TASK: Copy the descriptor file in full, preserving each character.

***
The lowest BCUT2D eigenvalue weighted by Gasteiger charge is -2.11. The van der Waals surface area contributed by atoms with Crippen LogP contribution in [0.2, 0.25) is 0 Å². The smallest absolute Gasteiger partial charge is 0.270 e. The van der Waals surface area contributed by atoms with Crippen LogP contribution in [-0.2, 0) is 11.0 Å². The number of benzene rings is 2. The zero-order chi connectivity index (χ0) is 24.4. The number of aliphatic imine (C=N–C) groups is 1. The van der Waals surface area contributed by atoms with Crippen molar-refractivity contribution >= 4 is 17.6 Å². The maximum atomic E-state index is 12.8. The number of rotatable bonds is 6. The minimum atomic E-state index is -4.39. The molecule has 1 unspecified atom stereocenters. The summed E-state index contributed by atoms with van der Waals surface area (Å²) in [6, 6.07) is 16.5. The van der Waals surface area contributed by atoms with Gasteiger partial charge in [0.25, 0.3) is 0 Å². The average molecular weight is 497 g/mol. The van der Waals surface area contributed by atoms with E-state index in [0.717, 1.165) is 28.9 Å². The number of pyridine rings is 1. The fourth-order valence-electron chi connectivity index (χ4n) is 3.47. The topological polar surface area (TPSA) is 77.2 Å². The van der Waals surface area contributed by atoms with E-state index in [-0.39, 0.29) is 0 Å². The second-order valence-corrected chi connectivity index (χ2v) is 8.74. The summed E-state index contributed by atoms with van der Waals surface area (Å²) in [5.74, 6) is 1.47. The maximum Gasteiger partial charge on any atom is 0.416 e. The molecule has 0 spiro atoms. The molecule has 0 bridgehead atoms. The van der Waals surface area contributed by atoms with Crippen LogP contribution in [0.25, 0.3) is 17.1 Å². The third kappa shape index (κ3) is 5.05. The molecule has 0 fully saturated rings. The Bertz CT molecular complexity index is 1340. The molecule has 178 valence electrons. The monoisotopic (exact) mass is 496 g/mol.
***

The lowest BCUT2D eigenvalue weighted by Gasteiger charge is -2.11. The van der Waals surface area contributed by atoms with Crippen LogP contribution in [0.2, 0.25) is 0 Å². The smallest absolute Gasteiger partial charge is 0.270 e. The van der Waals surface area contributed by atoms with Crippen LogP contribution in [-0.2, 0) is 11.0 Å². The number of benzene rings is 2. The zero-order chi connectivity index (χ0) is 24.4. The number of aliphatic imine (C=N–C) groups is 1. The van der Waals surface area contributed by atoms with Crippen molar-refractivity contribution >= 4 is 17.6 Å². The maximum atomic E-state index is 12.8. The number of rotatable bonds is 6. The minimum atomic E-state index is -4.39. The molecule has 1 unspecified atom stereocenters. The summed E-state index contributed by atoms with van der Waals surface area (Å²) in [6, 6.07) is 16.5. The van der Waals surface area contributed by atoms with Gasteiger partial charge in [0.25, 0.3) is 0 Å². The average molecular weight is 497 g/mol. The van der Waals surface area contributed by atoms with E-state index in [0.717, 1.165) is 28.9 Å². The number of pyridine rings is 1. The fourth-order valence-electron chi connectivity index (χ4n) is 3.47. The topological polar surface area (TPSA) is 77.2 Å². The van der Waals surface area contributed by atoms with E-state index in [-0.39, 0.29) is 0 Å². The second-order valence-corrected chi connectivity index (χ2v) is 8.74. The summed E-state index contributed by atoms with van der Waals surface area (Å²) in [5.74, 6) is 1.47. The maximum Gasteiger partial charge on any atom is 0.416 e. The molecule has 0 spiro atoms. The molecule has 0 bridgehead atoms. The van der Waals surface area contributed by atoms with Crippen LogP contribution in [0.25, 0.3) is 17.1 Å². The third kappa shape index (κ3) is 5.05. The molecule has 0 fully saturated rings. The Bertz CT molecular complexity index is 1340. The molecule has 178 valence electrons. The monoisotopic (exact) mass is 496 g/mol.